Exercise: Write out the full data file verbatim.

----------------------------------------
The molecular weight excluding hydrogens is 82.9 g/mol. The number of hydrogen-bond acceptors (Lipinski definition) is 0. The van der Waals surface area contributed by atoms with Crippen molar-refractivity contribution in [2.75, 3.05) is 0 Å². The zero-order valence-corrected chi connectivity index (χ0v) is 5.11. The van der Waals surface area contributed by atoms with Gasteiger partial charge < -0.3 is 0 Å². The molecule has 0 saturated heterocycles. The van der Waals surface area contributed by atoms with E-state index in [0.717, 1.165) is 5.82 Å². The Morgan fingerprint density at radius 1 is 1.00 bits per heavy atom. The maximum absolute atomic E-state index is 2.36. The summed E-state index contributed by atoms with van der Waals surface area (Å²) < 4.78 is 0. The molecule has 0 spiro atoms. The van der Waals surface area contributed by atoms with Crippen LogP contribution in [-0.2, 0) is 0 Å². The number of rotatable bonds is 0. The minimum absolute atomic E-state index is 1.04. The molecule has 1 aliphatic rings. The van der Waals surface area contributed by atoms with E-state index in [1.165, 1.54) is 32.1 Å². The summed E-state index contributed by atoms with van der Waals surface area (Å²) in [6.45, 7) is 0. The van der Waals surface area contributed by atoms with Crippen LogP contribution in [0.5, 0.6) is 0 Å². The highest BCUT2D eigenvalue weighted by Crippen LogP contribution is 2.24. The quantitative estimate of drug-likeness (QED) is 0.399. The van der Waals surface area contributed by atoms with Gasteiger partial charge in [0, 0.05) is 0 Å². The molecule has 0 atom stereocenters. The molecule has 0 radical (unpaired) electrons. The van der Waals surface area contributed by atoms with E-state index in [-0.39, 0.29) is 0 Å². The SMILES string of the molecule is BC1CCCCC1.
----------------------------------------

The molecular weight excluding hydrogens is 82.9 g/mol. The number of hydrogen-bond acceptors (Lipinski definition) is 0. The van der Waals surface area contributed by atoms with Crippen molar-refractivity contribution in [2.75, 3.05) is 0 Å². The zero-order valence-corrected chi connectivity index (χ0v) is 5.11. The van der Waals surface area contributed by atoms with Gasteiger partial charge < -0.3 is 0 Å². The molecule has 0 saturated heterocycles. The van der Waals surface area contributed by atoms with E-state index in [0.717, 1.165) is 5.82 Å². The Morgan fingerprint density at radius 1 is 1.00 bits per heavy atom. The maximum absolute atomic E-state index is 2.36. The summed E-state index contributed by atoms with van der Waals surface area (Å²) < 4.78 is 0. The molecule has 0 spiro atoms. The van der Waals surface area contributed by atoms with Crippen LogP contribution in [-0.2, 0) is 0 Å². The number of rotatable bonds is 0. The minimum absolute atomic E-state index is 1.04. The molecule has 1 aliphatic rings. The van der Waals surface area contributed by atoms with E-state index in [1.165, 1.54) is 32.1 Å². The summed E-state index contributed by atoms with van der Waals surface area (Å²) in [6.45, 7) is 0. The van der Waals surface area contributed by atoms with Crippen LogP contribution in [0.5, 0.6) is 0 Å². The highest BCUT2D eigenvalue weighted by Crippen LogP contribution is 2.24. The quantitative estimate of drug-likeness (QED) is 0.399. The van der Waals surface area contributed by atoms with Gasteiger partial charge in [0, 0.05) is 0 Å². The molecule has 0 atom stereocenters. The molecule has 0 radical (unpaired) electrons. The van der Waals surface area contributed by atoms with E-state index in [-0.39, 0.29) is 0 Å². The SMILES string of the molecule is BC1CCCCC1.